Kalin Thomas is an award-winning multimedia journalist.  She is a former travel & lifestyle correspondent for CNN where she traveled to six continents, including Antarctica.  She is writing her book, Do You Know She’s Black?  The journey of CNN’s first black travel correspondent, for a 2015 debut.   For more, visit www.KalinThomas.com.

Why Uncomfortable is The Place Where Things Happen

fork in the roadI’m a member of a writing group and every couple of weeks a small number of us get together and place our hearts on the table. It’s challenging, it’s scary, and it’s uncomfortable. It’s also one of the few things that pushes me to write consistently, and with more honesty.

I’ve been plagued with headaches my entire life. Even when they weren’t full-on migraines, they lingered above me like a warning, reminding me that they were always on the horizon. I’d gotten used to them and taking medication to relieve them. But then I learned more about the medicine I was taking, learned about the long-term effects, and became uncomfortable with the idea of taking this medication for the rest of my life. I consulted a nutritionist and with her help, adjusted my diet (more on that in a future post), eliminating foods that were triggers. Removing foods from my diet that I’d once thought were harmless (and in some cases healthy) was uncomfortable, and at times difficult, but we pinpointed my triggers and I’m happy to report that staying away from those foods have left me virtually headache free for longer than I can remember being anytime in the recent past.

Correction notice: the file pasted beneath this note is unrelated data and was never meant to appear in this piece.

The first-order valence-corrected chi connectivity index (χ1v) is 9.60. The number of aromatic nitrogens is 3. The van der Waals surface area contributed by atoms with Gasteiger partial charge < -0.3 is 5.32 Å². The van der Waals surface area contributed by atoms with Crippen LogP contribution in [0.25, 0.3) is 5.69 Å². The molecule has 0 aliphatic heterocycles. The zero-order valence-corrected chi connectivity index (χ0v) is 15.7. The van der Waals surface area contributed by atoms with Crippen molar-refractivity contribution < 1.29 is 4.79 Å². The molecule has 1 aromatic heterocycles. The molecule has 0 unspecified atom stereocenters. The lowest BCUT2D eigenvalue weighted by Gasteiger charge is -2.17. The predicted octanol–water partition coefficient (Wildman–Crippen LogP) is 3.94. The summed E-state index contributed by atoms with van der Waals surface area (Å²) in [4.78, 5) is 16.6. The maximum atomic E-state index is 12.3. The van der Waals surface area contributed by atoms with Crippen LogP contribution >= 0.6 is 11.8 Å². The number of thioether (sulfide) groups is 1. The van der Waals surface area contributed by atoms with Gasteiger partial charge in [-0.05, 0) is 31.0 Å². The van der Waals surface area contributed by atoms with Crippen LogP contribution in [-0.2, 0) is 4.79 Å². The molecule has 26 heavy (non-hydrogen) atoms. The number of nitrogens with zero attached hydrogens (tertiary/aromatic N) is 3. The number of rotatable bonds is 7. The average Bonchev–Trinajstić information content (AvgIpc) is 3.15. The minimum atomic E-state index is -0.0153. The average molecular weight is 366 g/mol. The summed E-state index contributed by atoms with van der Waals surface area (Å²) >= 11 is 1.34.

In order to progress, we’ve got to leave our comfort zone behind us. Sometimes that takes the shape of a big, uncomfortable, scary-as-hell leap, and other times it’s in small increments, every single day.

Uncomfortable is the place where things happen because that tension, that discomfort, is what reminds us that we want and deserve more.

because I know no other way

Love’s been on my mind all week, and then my cousin posted this poem on her Facebook Page (you can follow her at Ask Jackie O’ Nappy) and I was all, “This, right here.”  You will find love, imperfections and all, because the heart knows no other way. Enjoy, and may the love you deserve find you wherever you are today.

Pablo Neruda

Kalin’s Chronicles: Sherri Shepherd finds her “best life” in her 40’s

sherri shepherd

Editor’s Note: A couple of weeks ago, The View co-host, Sherri Shepherd, was in town to promote her new book and Kalin had the opportunity to interview the daytime TV celeb, comedian, and mother about her recent health-inspired transformation.

I had the pleasure of interviewing Sherri Shepherd, co-host of The View, during her visit to Atlanta to promote her new book, Plan D: How to lose weight and beat diabetes (even if you don’t have it).  Her book discusses how Sherri lost 40 pounds and transformed her health, after being diagnosed with type 2 diabetes.  At age 45, she looks great and is just as cheerful and funny as she is on TV.  Here are some of her comments that I hope will inspire you to make your health a priority.